Result (cricket)

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The result in a game of cricket may be a win for one of the two teams playing, a draw or a tie. In the case of a limited overs game, the game can also end with no result. Which of these results applies, and how the result is expressed is governed by Law 21 of the Laws of cricket.[1]

Win and loss[edit]

The result of a match is a win when one side scores more runs than the opposing side and all the innings of the team that has fewer runs have been completed.[2] The side scoring more runs has won the game, and the side scoring fewer has lost. If the match ends without all the innings being completed, the result may be a draw or no result (see below).

Tie[edit]

The result of a match is a tie when the scores are equal at the conclusion of play, but only if the side batting last has completed its innings (i.e. all innings are completed, or, in limited-overs cricket, the set number of overs has been played or play is terminally stopped by weather or bad light).[3] This is unusual, and in the history of Test cricket has happened only twice:

  • West Indies (453 & 284) tied with Australia (505 & 232) in 1960.
  • Australia (574-7d & 170-5d) tied with India (397 & 347) in 1986.

In some forms of one-day cricket, such as Twenty20, a Super Over is used to decide a result that would otherwise be a tie.

Draw[edit]

The result of a match is a draw if a match is concluded, as defined in Law 16, without being a win or a tie.[4] This means that a draw occurs when a team does not complete its innings by the scheduled end of play. In matches where the number of overs is not limited, therefore, a team unable to win may be able to 'save the draw' by managing to not complete its final innings (i.e. by having two or more batsmen left at the end of play who are 'not out'). The match is then drawn regardless of the total of runs accumulated by either side.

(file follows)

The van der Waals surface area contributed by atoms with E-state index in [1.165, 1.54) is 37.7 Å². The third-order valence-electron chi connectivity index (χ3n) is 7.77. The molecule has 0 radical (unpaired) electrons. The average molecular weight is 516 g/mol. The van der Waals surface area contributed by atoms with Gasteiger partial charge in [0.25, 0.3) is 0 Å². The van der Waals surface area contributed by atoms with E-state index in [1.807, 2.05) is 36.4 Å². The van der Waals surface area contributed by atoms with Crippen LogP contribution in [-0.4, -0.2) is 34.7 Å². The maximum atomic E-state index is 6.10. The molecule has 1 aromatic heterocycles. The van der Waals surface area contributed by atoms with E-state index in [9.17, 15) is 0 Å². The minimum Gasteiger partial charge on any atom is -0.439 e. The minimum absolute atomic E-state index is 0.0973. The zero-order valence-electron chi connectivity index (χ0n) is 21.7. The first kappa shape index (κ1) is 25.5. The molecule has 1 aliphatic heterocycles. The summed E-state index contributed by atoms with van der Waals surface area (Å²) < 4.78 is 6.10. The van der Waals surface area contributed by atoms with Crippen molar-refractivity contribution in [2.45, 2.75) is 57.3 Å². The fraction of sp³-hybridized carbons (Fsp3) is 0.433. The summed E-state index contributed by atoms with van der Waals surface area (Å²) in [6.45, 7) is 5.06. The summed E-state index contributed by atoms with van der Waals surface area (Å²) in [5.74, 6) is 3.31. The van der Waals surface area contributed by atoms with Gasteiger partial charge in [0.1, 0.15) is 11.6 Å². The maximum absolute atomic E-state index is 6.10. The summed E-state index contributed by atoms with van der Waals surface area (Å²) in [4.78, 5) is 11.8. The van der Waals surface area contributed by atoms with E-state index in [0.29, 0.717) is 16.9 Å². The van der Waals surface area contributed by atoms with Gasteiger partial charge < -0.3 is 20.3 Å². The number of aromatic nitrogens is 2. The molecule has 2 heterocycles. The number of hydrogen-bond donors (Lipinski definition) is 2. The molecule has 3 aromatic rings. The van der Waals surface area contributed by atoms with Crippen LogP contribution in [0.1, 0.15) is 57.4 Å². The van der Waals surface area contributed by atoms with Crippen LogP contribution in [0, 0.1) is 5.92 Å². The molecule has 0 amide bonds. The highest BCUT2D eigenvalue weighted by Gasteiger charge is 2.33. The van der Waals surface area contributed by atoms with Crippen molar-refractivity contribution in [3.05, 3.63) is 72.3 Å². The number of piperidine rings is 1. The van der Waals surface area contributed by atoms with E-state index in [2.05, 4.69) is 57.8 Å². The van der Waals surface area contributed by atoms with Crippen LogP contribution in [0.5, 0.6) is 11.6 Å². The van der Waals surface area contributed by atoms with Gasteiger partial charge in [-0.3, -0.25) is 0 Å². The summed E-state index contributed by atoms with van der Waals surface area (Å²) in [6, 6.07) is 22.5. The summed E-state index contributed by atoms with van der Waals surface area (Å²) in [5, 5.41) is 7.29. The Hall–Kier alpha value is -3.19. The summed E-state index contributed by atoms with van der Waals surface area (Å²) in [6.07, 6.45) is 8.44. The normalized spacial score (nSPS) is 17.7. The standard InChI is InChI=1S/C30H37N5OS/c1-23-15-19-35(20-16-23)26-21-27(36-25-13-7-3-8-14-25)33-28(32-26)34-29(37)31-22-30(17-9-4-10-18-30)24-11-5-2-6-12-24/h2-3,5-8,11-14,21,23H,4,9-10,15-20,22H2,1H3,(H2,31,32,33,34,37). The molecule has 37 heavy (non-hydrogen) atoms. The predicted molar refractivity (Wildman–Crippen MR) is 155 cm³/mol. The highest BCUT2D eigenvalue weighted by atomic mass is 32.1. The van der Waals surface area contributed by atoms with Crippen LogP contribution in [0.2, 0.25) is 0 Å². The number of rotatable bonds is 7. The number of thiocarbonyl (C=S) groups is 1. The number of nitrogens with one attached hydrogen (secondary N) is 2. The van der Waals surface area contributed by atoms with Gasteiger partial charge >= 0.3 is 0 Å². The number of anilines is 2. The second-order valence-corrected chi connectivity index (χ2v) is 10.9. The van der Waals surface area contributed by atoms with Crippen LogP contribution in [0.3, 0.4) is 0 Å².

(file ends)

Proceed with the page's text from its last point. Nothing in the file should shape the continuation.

In limited overs matches, a draw is not a possible result.

No result[edit]

A no result is effectively the same as a draw, but in a limited overs match. In such matches, a team that is behind cannot secure a draw as above - if they have scored fewer runs they have lost the game. A no result, therefore, occurs only when weather conditions stop play before the second team have batted enough overs to have a recalculated target under the Duckworth-Lewis method or other rain rules. In One Day International cricket, one team needs to have faced fewer than 20 overs (of the allotted 50 for a match) for a match to be a no result.

Abandoned[edit]

A match can be abandoned if weather or other conditions prevent any play from occurring at all. If the bowler of the first over of play has not started his/her runup when the officials decide to abandon play then the result is termed 'abandoned without a ball being bowled'. Such a game is not included in official statistical records.

Before July 2004, the same result occurred if the toss had been taken but the match was abandoned before a ball was bowled. Since 2004, the International Cricket Council for International matches has decreed that a match where the toss takes place but which is abandoned without a ball being bowled is either a draw or (for a limited-overs match) a no result. Such games are now included in statistical records, counting, for example, as a game played by the teams and nominated players. [1]

Awarded[edit]

The umpires also have the power to award a match to one side where the other side either concedes defeat or in the opinion of the umpires refuses to play, in which case the game can be deemed to have been forfeited by the side in question.[5] (Note that this is not the same as the (voluntary) forfeiture of an innings under Law 14.) This power is very rarely used. Before this rule was introduced there had been cases in the international arena where one team has refused to play, or deliberately stopped playing for a while. One notable incident was when Sri Lanka temporarily stopped play against England when Muttiah Muralitharan was called for throwing by umpire Darrell Hair.